fishing pier is pounded by wind and waves from Hurricane Irene August 27, 2011 in Kill Devil Hills, North Carolina. (Getty Images)
Fort Myers, FL (written by Kevin Lollar/The News-Press) -- Hurricane season 2012 might seem like a snoozer, but statistically speaking, it's been a record-setter: Tropical Storm Debby, which formed June 23, was the earliest fourth named storm in history.
Another interesting meteorological tidbit about this season, which runs June 1 through Nov. 30: Two tropical storms, Alberto and Beryl, formed in May, before the season even started.
"The only other time two storms formed before June 1 was 1887 and 1908, so that's kind of weird," said spokesman Dennis Feltgen of the National Hurricane Center. "And Beryl, which came ashore at Jacksonville Beach, Fla., was the strongest pre-June cyclone ever to make U.S. landfall."
With the peak of the season approaching, storm activity may be accelerating. On Thursday afternoon, Tropical Storm Ernesto formed west of the Windward Islands and is moving west at 20 mph with 35-mph maximum sustained winds.
"It's a long way away from you, but it could enter the Gulf of Mexico, and you've got to keep an eye on anything that has the potential to enter the Gulf," said Jeff Masters, chief meteorologist for Weather Underground. "It's struggling now, but if it manages to make it semi-intact into the central Caribbean, conditions are more favorable that it will get organized."
On Thursday, the hurricane center sent a Hurricane Hunter aircraft into the storm.
Despite the early activity, July was dead. Not a single named storm formed during the month.
"People will probably say, 'Oh, my gosh, that's so unusual,' " Feltgen said. "Well, no, not really: Going back to 1851, we haven't had a tropical storm in July 88 times -- the last time was 2009. That's more than half the time, so it's not unusual."
Florida's biggest tropical event this season has been Tropical Storm Debby, which caused inland flooding in northern and central Florida in late June.
At the beginning of hurricane season, Colorado State University's tropical storm forecasting team predicted a near-normal hurricane season with 13 named storms (the average is 12), five hurricanes (the average is 6.5) and two major hurricanes (the average is two).
Traditionally, peak hurricane season starts in September -- since 1851, more than 60 percent of all tropical storms, more than 65 percent of all hurricanes and more than 55 percent of U.S. landfalling hurricanes formed after Sept. 1.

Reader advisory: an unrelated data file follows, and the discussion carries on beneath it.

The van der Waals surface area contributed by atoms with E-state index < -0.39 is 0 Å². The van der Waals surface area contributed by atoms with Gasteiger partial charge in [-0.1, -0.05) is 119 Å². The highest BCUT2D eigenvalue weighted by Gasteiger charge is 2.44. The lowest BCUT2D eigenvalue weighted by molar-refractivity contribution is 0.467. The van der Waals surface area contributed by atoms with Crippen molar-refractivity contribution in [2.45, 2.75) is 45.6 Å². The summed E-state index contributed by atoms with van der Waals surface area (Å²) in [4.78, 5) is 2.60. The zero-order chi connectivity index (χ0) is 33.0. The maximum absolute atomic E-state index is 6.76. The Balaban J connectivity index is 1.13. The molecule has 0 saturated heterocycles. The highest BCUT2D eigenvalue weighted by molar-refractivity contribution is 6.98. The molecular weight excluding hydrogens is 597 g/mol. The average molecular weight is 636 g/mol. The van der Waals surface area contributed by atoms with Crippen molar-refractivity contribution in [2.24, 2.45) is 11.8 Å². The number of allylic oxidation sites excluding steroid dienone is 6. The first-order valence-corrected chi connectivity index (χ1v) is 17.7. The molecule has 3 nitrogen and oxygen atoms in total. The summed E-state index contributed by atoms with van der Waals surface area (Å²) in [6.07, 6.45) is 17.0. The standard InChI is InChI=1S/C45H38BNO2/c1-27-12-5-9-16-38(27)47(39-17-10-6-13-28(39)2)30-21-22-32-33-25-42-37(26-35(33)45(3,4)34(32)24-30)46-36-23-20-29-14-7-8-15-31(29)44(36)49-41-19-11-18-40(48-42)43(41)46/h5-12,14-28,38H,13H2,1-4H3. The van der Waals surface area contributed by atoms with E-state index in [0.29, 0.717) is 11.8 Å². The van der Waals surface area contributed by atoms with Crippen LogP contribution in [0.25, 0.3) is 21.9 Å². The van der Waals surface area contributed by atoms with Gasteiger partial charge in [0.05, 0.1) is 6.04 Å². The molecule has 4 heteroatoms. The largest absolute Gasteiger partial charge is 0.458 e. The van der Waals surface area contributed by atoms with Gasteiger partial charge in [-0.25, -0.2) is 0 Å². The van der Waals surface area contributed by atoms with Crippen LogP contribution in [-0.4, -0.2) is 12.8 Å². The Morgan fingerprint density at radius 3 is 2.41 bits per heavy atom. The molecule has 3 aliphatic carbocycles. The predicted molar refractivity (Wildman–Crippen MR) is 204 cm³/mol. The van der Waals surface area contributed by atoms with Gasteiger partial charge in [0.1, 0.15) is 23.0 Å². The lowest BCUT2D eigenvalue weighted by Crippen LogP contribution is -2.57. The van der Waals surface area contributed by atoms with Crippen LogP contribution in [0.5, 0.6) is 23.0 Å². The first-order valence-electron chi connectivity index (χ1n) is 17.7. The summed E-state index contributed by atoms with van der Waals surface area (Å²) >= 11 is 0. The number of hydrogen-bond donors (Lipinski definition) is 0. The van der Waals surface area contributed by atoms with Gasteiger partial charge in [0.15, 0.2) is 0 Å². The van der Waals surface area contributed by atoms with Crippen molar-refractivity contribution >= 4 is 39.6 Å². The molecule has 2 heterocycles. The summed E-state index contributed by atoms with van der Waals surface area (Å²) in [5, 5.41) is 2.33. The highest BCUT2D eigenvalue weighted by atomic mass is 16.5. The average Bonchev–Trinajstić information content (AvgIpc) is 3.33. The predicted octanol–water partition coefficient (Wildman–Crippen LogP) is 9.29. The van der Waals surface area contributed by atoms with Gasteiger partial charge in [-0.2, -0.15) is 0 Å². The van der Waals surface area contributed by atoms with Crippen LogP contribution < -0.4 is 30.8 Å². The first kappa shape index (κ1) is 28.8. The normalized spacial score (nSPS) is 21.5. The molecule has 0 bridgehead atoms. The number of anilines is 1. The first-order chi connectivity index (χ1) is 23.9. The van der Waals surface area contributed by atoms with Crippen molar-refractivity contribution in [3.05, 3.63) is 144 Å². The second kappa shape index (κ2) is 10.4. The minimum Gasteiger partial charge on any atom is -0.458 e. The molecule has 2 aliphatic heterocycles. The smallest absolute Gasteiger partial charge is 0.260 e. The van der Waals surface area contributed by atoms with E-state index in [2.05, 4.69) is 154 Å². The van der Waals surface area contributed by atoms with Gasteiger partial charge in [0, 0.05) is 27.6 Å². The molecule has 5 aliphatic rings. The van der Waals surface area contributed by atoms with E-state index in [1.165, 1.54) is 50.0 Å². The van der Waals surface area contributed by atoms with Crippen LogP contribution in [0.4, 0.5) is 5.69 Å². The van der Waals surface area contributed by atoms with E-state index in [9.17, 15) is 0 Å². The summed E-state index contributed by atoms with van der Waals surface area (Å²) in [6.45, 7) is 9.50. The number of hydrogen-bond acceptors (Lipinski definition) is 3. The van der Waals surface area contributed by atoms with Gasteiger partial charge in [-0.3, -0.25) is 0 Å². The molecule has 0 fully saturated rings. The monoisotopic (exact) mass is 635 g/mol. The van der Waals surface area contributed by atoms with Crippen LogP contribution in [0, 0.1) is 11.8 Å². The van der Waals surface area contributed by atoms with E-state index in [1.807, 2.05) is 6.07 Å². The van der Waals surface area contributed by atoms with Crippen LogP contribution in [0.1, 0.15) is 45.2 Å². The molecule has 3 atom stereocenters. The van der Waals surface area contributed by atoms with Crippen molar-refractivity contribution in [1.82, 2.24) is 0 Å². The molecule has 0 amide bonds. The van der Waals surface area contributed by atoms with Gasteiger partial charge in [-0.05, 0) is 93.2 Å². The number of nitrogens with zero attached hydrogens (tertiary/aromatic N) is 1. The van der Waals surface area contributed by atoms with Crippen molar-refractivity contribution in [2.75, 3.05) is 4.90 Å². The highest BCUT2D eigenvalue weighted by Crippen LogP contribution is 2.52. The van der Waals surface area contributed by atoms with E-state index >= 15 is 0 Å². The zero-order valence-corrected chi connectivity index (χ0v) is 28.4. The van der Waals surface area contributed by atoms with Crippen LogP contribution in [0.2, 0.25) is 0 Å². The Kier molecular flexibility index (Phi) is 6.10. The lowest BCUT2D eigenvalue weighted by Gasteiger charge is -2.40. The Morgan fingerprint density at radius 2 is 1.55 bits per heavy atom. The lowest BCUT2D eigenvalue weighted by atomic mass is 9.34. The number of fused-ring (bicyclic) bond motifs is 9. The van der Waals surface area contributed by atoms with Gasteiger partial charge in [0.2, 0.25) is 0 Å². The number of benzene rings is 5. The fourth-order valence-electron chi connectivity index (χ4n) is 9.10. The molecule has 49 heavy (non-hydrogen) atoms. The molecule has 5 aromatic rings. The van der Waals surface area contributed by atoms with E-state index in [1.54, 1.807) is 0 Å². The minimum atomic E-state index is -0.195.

"So, now we're getting into August, just ahead of the peak season," Feltgen said. "We'll start watching these tropical waves coming off the west coast of Africa. If something's going to develop, those are the seedlings."
El Nino effect
The question is how many of these seedlings will, indeed, develop.
Colorado State's updated forecast, due out Friday, might lower the prediction for the rest of the season because evidence suggests El Nino is forming. Colorado State forecasters could not be reached for comment this week.
El Nino is a periodic warming of water in the eastern equatorial Pacific Ocean that causes wind shear -- changes in wind speed and direction with altitude -- that can blow developing tropical systems apart.
When El Nino is present, fewer tropical cyclones get beyond the seedling stage.
"El Nino has been borderline present for the past month," Masters said. "So far, it hasn't had an impact on wind shear in the tropical Atlantic and Caribbean. El Nino is probably just getting going, and we expect it to intensify over the next few months."
Even if El Nino forms, people should not let their guards down, Feltgen said. Hurricane Andrew caused $40 billion in damage and killed 61 people in 1992, an El Nino year.
"Even in an El Nino Year, you can get one of these things sneaking through," Feltgen said. "It's not a matter of if you expect 10 more storms or 50 more or one more. If that one is the one that hits you, it can ruin your year."